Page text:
Social Engineering Attacks Using a Combination of Romantic Lures and Crypto Fraud have been used to lure unsuspecting victims into downloading fake iOS apps using legitimate iOS features such as TestFlight or Web Clips.
Cybersecurity company Sophos, which has named the organized crime campaign “CryptoRom,” characterized it as a wide-ranging global scam.
“This style of cyber-fraud, known as sha zhu pan (Sha Zhu Pan ) — literally ‘pig butchering plate’ — is a well-organized, syndicated scam operation that uses a combination of often romance-centered social engineering and fraudulent financial applications and websites to ensnare victims and steal their savings after gaining their confidence,” Sophos analyst Jagadeesh Chandraiah said in a report published last week.
The campaign involves approaching potential victims through dating apps like Tinder, Facebook Dating and Grindr. After that, the conversation moves to messaging apps, such as WhatsApp, where the victim is urged to download a cryptocurrency trading app. This application mimics popular brands, locks people out of accounts, freezes their funds, and allows them to trade with other users.
Previous variants of the social engineering scam observed in October 2021 were found to leverage lookalike App Store pages to deceive people into installing the rogue iOS apps, not to mention abuse Apple’s Developer Enterprise Program to deploy sketchy mobile provisioning profiles to distribute the malware.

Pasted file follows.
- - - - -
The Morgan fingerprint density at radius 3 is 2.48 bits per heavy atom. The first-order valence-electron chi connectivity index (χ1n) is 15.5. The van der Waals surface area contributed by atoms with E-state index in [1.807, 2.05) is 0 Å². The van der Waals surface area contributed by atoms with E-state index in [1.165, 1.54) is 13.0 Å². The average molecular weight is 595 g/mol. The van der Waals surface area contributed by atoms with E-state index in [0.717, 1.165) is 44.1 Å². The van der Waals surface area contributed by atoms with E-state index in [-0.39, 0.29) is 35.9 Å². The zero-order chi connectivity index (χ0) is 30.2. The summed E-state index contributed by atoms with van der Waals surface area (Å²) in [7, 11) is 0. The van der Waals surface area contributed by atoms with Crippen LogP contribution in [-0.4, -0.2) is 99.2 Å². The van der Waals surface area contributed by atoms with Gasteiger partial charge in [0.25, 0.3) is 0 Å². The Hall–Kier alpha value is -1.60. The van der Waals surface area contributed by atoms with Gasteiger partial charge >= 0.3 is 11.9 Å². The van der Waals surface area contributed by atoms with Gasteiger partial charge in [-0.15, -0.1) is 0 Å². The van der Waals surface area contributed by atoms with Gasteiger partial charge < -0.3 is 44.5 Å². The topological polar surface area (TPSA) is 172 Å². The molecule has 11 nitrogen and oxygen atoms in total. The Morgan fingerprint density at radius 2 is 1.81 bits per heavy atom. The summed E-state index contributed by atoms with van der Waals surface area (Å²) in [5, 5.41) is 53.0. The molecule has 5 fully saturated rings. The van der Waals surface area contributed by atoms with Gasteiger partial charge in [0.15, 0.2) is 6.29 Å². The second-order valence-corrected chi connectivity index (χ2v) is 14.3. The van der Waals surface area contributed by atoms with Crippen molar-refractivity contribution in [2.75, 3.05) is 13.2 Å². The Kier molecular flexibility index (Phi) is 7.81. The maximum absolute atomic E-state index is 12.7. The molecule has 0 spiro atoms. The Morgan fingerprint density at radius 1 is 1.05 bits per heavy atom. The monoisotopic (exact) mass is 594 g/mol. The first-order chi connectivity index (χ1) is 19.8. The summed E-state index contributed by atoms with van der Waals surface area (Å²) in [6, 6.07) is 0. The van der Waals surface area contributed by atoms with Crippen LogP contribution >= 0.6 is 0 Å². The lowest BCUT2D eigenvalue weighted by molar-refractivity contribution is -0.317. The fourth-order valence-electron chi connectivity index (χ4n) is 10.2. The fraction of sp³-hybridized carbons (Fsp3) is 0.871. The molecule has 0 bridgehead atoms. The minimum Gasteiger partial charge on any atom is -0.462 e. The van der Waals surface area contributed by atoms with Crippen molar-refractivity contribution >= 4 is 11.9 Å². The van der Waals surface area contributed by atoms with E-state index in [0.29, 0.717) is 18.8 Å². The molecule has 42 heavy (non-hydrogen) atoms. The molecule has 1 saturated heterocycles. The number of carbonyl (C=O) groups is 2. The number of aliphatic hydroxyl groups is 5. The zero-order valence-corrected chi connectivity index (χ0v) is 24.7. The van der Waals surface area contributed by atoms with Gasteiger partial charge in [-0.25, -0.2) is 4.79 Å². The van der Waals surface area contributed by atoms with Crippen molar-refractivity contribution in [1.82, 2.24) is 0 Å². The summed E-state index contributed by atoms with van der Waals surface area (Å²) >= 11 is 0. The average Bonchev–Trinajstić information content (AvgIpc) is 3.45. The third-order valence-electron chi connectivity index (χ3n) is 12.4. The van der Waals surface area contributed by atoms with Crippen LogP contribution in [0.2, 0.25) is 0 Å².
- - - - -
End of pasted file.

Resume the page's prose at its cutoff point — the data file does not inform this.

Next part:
But the new attack wave observed by Sophos takes advantage of Apple’s TestFlight beta testing framework and a device management feature called Web Clips, which allows URLs to specific web pages to be placed on the home screen of the user’s iOS device like a traditional application.
The crooks will promise huge financial returns to the individual for making a monetary capital. They also manipulate the numbers of the fake app in order to “reinforce” the con and get victims to believe that they are “making money” on this platform.
Chandraiah explained that the scam does not end at convincing victims to invest. “When victims try to withdraw funds from their big ‘profit,’ the crooks use the app to inform them that they need to pay a ‘tax’ of 20% of their profits before funds can be withdrawn — and threaten that all their investments will be confiscated by tax authorities if they do not pay. “